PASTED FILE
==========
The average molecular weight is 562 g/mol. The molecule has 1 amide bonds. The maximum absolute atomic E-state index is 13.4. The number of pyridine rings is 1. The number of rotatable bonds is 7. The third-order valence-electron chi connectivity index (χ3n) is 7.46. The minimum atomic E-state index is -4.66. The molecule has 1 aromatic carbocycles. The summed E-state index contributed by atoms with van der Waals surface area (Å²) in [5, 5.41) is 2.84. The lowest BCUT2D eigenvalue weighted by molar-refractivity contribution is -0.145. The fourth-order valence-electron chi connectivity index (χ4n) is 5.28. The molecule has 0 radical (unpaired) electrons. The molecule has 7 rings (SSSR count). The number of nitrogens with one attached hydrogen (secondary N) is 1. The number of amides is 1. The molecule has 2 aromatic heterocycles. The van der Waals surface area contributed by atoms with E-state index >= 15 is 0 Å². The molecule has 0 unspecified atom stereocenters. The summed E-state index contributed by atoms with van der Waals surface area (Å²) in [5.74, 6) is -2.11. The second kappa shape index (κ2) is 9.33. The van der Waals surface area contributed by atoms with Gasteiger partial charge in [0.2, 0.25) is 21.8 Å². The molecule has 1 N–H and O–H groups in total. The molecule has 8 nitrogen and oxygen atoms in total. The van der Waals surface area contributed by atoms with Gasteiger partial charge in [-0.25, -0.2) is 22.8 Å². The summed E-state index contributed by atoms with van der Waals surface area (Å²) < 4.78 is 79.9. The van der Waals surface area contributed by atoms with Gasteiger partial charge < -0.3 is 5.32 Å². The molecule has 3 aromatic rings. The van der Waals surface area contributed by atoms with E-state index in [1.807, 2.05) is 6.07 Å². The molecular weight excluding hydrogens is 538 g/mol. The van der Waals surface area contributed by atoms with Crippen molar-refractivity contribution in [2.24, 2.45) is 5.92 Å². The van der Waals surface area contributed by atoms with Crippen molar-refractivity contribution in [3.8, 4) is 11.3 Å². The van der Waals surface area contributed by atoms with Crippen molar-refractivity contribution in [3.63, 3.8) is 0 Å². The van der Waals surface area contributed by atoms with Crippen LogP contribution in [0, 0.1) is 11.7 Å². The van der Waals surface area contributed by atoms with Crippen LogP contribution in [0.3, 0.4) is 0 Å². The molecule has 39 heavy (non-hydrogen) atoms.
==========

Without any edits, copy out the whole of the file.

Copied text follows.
The average molecular weight is 562 g/mol. The molecule has 1 amide bonds. The maximum absolute atomic E-state index is 13.4. The number of pyridine rings is 1. The number of rotatable bonds is 7. The third-order valence-electron chi connectivity index (χ3n) is 7.46. The minimum atomic E-state index is -4.66. The molecule has 1 aromatic carbocycles. The summed E-state index contributed by atoms with van der Waals surface area (Å²) in [5, 5.41) is 2.84. The lowest BCUT2D eigenvalue weighted by molar-refractivity contribution is -0.145. The fourth-order valence-electron chi connectivity index (χ4n) is 5.28. The molecule has 0 radical (unpaired) electrons. The molecule has 7 rings (SSSR count). The number of nitrogens with one attached hydrogen (secondary N) is 1. The number of amides is 1. The molecule has 2 aromatic heterocycles. The van der Waals surface area contributed by atoms with E-state index >= 15 is 0 Å². The molecule has 0 unspecified atom stereocenters. The summed E-state index contributed by atoms with van der Waals surface area (Å²) in [5.74, 6) is -2.11. The second kappa shape index (κ2) is 9.33. The van der Waals surface area contributed by atoms with Gasteiger partial charge in [0.2, 0.25) is 21.8 Å². The molecule has 1 N–H and O–H groups in total. The molecule has 8 nitrogen and oxygen atoms in total. The van der Waals surface area contributed by atoms with Gasteiger partial charge in [-0.25, -0.2) is 22.8 Å². The summed E-state index contributed by atoms with van der Waals surface area (Å²) < 4.78 is 79.9. The van der Waals surface area contributed by atoms with Gasteiger partial charge < -0.3 is 5.32 Å². The molecule has 3 aromatic rings. The van der Waals surface area contributed by atoms with E-state index in [1.807, 2.05) is 6.07 Å². The molecular weight excluding hydrogens is 538 g/mol. The van der Waals surface area contributed by atoms with Crippen molar-refractivity contribution in [2.24, 2.45) is 5.92 Å². The van der Waals surface area contributed by atoms with Crippen molar-refractivity contribution in [3.8, 4) is 11.3 Å². The van der Waals surface area contributed by atoms with Crippen molar-refractivity contribution in [3.63, 3.8) is 0 Å². The van der Waals surface area contributed by atoms with Crippen LogP contribution in [0, 0.1) is 11.7 Å². The van der Waals surface area contributed by atoms with Crippen LogP contribution in [0.3, 0.4) is 0 Å². The molecule has 39 heavy (non-hydrogen) atoms.